Item description for None of Them Were Heroes: Letters Between the Lines 1938-1942 by Chaim Rockman...
Actual letters written between 1938-1942 that describe the difficulties that one Jewish family endured as they spread out over three continents, yet maintained close contact with each other. Juxtaposed against the letters are newspaper articles from Europe and the United States that put the words and concepts found in each letter into context with what was happening during World War II.
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Reviews - What do customers think about None of Them Were Heroes: Letters Between the Lines 1938-1942?
A very personal and unforgettable viewpoint Feb 7, 2004
Compiled and arranged by Chaim Rockman, None Of Them Were Heroes: Letters Between The Lines 1938-1942 is an anthology of letters written by a family dispersed over three continents who tried to maintain contact with one another during the dark days of World War II. Arranged with selected newspaper articles from Europe and the United States that combine to put the terrible events of the spread of Nazism in context, None Of Them Were Heroes shows a very personal and unforgettable viewpoint of ordinary individuals struggling to survive and endure during those perilous times.
You gotta read this book! Dec 4, 2003
B"H Once in a while, a really great book comes along, the kind of book that makes you want to run out into the street, stop people at random, and demand they drop whatever they are doing and read this book, right now. `None of Them Were Heroes" is one of those rare books.
Author Chaim Rockman argues that his book is not a Holocaust story, and he is literally correct: this is not a story of the camps, or of `ordinary Germans', nor does it focus on Hitler or his willing executioners. Instead, Rockman takes a very different approach: he tells the story of a family - his own - most of whom had escaped from Germany in the early and mid-1930's. They were out of Germany, and free to varying extents, but they had left their elderly mother, Lina, behind, planning to bring her out as soon as they were settled.
And therein lies the problem: the opportunities for leaving Germany for any Jew - let alone a poor, elderly woman with no specialized skills - were rapidly reduced to almost zero as the Nazi noose tightened across Europe. The letters that form the basis of the story are commentaries on what each of them did - and didn't do -to free the trapped Lina.
`Heroes' is a book of faction - based on real people and actual events, but woven together into a readable whole by the author's imagination. The true story is, Rockman happened on a stash of correspondence among his family members sent during the critical years of 1938-42. Many letters were from Lina herself, who was growing more desperate, day by day. By turn, each family member urges the others to "do something" for poor Lina (Rockman's grandmother) -- but in fact, none of them were able to do much of anything. All were struggling with their own problems, in foreign cultures themselves, functioning in an unfamiliar language, lacking any easy access to the kind of people who did have the power to `do something'. In many cases, the `free' family members were in considerable danger themselves - witness cousin Max who was exiled from England to the refugee camp on the Isle of Man because he, as a former German citizen, could have been a Nazi spy.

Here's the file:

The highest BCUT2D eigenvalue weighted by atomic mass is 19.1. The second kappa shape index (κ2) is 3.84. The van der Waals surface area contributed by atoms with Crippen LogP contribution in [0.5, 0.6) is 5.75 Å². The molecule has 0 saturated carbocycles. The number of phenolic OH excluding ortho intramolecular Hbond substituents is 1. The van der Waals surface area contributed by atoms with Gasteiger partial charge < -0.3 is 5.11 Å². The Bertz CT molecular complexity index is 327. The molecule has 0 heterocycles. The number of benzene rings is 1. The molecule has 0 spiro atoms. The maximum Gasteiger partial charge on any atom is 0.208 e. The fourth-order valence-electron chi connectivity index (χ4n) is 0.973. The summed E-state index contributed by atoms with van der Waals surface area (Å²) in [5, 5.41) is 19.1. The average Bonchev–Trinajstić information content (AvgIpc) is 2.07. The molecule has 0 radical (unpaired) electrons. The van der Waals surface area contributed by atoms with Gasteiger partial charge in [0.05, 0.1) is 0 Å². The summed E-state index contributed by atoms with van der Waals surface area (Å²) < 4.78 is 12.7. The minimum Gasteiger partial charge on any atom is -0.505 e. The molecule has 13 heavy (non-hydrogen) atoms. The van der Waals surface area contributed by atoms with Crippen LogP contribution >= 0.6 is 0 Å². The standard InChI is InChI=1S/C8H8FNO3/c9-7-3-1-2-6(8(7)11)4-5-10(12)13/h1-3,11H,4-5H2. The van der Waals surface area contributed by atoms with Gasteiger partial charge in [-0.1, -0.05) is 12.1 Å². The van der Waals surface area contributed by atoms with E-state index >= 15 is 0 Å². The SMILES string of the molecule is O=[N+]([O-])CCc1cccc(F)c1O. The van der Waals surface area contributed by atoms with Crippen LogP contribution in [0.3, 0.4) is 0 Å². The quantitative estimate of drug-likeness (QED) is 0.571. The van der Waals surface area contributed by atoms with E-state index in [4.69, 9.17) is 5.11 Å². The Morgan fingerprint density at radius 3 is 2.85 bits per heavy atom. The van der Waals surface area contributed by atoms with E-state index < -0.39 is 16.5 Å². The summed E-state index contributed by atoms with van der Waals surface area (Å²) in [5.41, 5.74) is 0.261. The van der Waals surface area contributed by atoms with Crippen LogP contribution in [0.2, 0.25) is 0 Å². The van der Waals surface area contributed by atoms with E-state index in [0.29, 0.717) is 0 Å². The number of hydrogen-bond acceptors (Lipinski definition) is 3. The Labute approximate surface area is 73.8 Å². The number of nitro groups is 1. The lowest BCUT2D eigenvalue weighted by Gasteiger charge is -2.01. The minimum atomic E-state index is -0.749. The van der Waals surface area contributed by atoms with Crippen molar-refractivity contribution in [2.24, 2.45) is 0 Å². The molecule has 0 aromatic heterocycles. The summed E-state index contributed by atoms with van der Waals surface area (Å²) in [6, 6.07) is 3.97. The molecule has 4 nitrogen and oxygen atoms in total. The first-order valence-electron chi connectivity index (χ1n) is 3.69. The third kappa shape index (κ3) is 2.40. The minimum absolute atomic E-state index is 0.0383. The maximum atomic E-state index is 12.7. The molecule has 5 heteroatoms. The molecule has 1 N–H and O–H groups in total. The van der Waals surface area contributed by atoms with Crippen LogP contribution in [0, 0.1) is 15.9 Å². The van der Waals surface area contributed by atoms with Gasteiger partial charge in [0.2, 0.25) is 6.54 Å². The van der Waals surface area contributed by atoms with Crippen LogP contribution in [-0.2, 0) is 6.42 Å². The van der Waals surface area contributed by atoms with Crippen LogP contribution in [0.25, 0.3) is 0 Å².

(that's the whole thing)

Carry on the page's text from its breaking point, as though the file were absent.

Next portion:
`Heroes' in many ways, is a frustrating book. There are times you want to shake one character or the other and urge them to hurry -- but we operate from the position of hindsight, knowing what lies ahead. The characters in the book clearly do not.
In fact, one of the most valuable aspects of the book is to demonstrate how little any of them actually knew about what was happening in Poland. There were `rumors' of mass deaths, stories, whispered reports. But who could believe such atrocities, from a civilized country like Germany?
As Israel endures our current Intifada, it is popular to say that the worst thing the Arabs are doing to us is to make us kill their children. In a similar vein, one of the worst aspects of the Holocaust is what the Nazis made us do to each other - to divide our families, to accuse and blame each other, to demand action from others, when we ourselves were unable (or unwilling) to help. In the sense of our constant need to remember, to insist absolutely `never again', Rockman's book is a cornerstone.
(You gotta read this book!)
Grasping the impossible to grasp Nov 25, 2003
There are no words to describe the evil of the Nazi regime and its treatment of the Jewish population in Europe. In this simple book, None of Them were Heroes, about ordinary people, one begins to grasp some of the horror which is impossible to grasp. One gets a glimmer of an idea of the slippery slope the Jewish population found itself on--one by one the ordinary aspects of life were denied to them--each of them of little significance but all together composing the social fabric each individual needs to survive. This is a must read for anyone interested in life.